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February 2, 2012

Race, Gender, Sexuality, and Acceptance in One Photo


Race, gender, sexuality, and acceptance in one photo in the South. The life partner of a slain female police officer has her tears wiped away as she holds hands with her deceased partner’s sister.

You have to read the caption to understand the situation, but once you do, you get a glimpse of how real-life America has incorporated what the media feels is outside the norm.

CAPTION: Aiken Public Safety Officer Master Cpl. SANDRA ROGERS’ brother-in-law WADE JOHNSON salutes as CAROLYN NEAL wipes tears from Rogers’ life partner FRANCIS WILLIAMS face as she holds hands with Rogers’ sister JENNY JOHNSON, right, as taps is played during a burial service at Bethany cemetery.

– Karen Hull

(photo: Zach Boyden-Holmes via Sacramento Bee)

  • Shirley

    Such a human portrayal … all anyone should see is human grief — and respect — for a human life lost. Gay, straight, black, white, old, young … nothing else matters in a moment like this. It’s a tragic, sad, beautiful photo of humanity experiencing loss, and humans coming together to bear witness to that loss. Wouldn’t it be wonderful if everyone could see this photo as nothing more, nothing less, than that, and honor and respect the feelings of those portrayed?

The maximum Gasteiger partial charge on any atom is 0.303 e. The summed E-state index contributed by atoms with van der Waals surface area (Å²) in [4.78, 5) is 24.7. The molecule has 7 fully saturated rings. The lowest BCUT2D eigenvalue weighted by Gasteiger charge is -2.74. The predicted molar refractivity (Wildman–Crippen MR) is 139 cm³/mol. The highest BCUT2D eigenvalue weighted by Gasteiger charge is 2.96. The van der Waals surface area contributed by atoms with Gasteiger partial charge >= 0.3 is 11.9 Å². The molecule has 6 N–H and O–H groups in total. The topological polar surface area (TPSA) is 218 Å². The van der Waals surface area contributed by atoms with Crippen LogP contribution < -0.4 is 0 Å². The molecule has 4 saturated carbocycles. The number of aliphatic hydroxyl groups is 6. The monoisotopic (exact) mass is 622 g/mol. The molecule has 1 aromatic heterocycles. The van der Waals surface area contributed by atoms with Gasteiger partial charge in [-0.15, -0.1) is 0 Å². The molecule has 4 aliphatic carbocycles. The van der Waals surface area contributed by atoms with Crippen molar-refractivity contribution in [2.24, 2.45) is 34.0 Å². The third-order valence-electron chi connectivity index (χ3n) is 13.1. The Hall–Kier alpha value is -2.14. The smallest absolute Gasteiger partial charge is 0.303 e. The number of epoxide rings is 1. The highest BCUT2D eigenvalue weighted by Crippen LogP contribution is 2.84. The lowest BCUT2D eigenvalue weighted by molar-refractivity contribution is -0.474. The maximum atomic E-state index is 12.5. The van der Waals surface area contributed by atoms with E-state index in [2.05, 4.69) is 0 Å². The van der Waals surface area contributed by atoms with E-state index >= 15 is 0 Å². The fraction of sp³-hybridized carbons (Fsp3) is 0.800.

• bks

    What’s with the red bow ties?


    • Karen H

      Good question. I couldn’t find an answer on Google or from the many news stories about the funeral.  I did read that many officers and organizations from different locations attended the funeral though and the ties may be linked to that.

    • Janis

      I may be wrong but I read the bow ties as a gay code (in a kind way!) Therefore the caption did not surprise me because it “normalized” a potential gay presence. I like the juxtaposition of the male figures that suggests “something” diverse is going on.

  • Catherine McCallum

    As the mother of a lesbian, this picture brought me to tears. It is, indeed, moving to see the support of the community behind the grieving partner, but the picture can’t show how bereft she really is. In the eyes of the law Ms. Williams was her partner’s roommate and best friend, but she was not a spouse and is not automatically entitled to the spousal benefits the rest of us count on. We can only hope the community will continue to offer its support and aid after the last notes of taps have drifted away.

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